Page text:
How Tech Is Assisting New Zealand Company Supply Chains

Governance and security, artificial intelligence, and increased supply chain visibility have all helped Fonterra and Foodstuffs adapt to pandemic-induced changes in customer behaviour.

Technology to support the supply chain is generating renewed interest as organisations work out how to get their goods to market during a global pandemic. Two of New Zealand’s largest organisations—Fonterra and Foodstuffs—continue to evolve their technology roadmaps to stay on track for their customers.

Fonterra’s supply chain tech priorities

As one of New Zealand’s largest companies, Fonterra is experiencing its fair share of disruption to its supply chain during the global pandemic, as it looks to boost its technical capability.

Fonterra National Logistics Manager Brent Fiecken says its priorities are automatic generation of delivery and enhanced value visibility reporting and tracking. These will help his team to “drive efficiencies and performance.”

He is also investing in interleaving, which is enabled by SAP Extended Warehouse Management (EWM) software. “Interleaving is the system of prioritising warehouse tasks to reduce travel time in distribution centres. When a pallet is picked up, the next closest timed task is ‘putaway’ or replenishment. This means the task is based on location and workflow priority. The usual process is to do all the putaway or picking activity irrespective of whether it is the most effective travel path for the machine, thereby being efficient in the total time taken to complete all tasks,” Fiecken says.

Of eight technology trends in supply chain technology identified by Gartner this month, Fiecken identified two as being a focus for Fonterra: supply chain governance and security, and artificial intelligence.

Fiecken says governance and security “is a critical element for us with both supply chain integrity and security post-COVID. This is constantly being reviewed and verified against processes.”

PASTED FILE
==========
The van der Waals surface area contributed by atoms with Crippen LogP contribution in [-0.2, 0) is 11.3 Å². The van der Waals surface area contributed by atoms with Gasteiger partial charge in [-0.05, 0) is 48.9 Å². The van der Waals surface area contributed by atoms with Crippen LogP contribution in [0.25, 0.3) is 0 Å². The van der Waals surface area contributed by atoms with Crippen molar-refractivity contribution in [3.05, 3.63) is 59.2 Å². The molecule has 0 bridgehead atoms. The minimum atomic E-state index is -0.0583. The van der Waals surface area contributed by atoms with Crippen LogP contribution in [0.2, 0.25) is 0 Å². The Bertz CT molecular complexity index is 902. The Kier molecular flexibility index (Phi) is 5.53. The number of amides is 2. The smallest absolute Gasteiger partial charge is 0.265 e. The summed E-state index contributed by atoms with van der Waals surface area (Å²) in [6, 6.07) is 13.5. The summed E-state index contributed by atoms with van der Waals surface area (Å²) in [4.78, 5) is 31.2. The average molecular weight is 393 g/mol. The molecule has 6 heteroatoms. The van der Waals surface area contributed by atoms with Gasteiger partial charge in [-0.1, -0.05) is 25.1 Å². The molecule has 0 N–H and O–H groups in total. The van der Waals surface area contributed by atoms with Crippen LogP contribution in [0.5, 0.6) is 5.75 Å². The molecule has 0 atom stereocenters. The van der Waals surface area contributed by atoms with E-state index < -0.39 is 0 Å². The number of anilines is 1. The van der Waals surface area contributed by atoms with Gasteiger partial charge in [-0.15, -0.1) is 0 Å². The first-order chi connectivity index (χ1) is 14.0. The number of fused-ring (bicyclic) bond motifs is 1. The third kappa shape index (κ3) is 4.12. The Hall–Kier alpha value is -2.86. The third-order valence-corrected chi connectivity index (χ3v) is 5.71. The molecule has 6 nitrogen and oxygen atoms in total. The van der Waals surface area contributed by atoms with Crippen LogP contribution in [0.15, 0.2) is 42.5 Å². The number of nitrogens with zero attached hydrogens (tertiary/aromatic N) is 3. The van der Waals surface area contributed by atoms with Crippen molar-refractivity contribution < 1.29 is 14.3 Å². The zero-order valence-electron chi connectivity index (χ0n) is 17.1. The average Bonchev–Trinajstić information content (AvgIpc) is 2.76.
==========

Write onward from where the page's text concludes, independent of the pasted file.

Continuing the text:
His view chimes with Gartner analyst Christian Titze, who notes this is an increasingly important macro trend now that “global risk events” are on the rise. “Gartner anticipates a wave of new solutions to emerge for supply chain security and governance, especially in the fields of privacy as well as cyber and data security. Think advanced track-and-trace solutions, smart packaging and next-gen RFID and NFC capabilities,” Titze says.

With regards to artificial intelligence, Fiecken says this is actively being used by Fonterra. “Artificial intelligence and robotic processing technology are now being deployed across a number of areas in the group,” he says.

The other six supply chain technologies identified by Gartner are hyperautomation, digital supply chain twin (DSCT), continuous intelligence, edge computing and analytics, 5G networks, and immersive experience (virtual, augmented, and mixed reality).

Flexibility and visibility key to supply chain operations

To understand the scale of Fonterra’s operation, Fiecken told the virtual SAP Sapphire conference recently that last year the organisation produced enough consumer-packed butter to put on 7.8 billion slices of bread.

The lockdown created peaks and troughs of activity so Fonterra needed to respond to customer demand when it surged and then pivot quickly in quiet periods by having staff involved in tasks such as maintenance.

Often, the volume of product requiring delivery remained the same, but the destination changed. Fiecken says in the case of fresh white milk, the journey from manufacture to distribution is less than 12 hours, and during the lockdown demand didn’t alter but where it was delivered to did, as people stayed at home and cafés were closed.

Meanwhile, Foodstuffs South Island, Supply Chain Development Manager Kris Lancaster told the SAP panel that as it caters to changing patterns of consumer behaviour, technology which enables better visibility of the supply chain has become even more critical.

Foodstuffs South Island has 240 retail stores in its network and data has become increasingly critical in the supply chain. Specifically, real-time data that provides them with the ability to react to quickly, when there are no predictable patterns of behaviour. “The key for us is to take control and plan forward, have visibility about what’s coming, not what’s just happened today,” he says.


This article first appeared on Computerworld.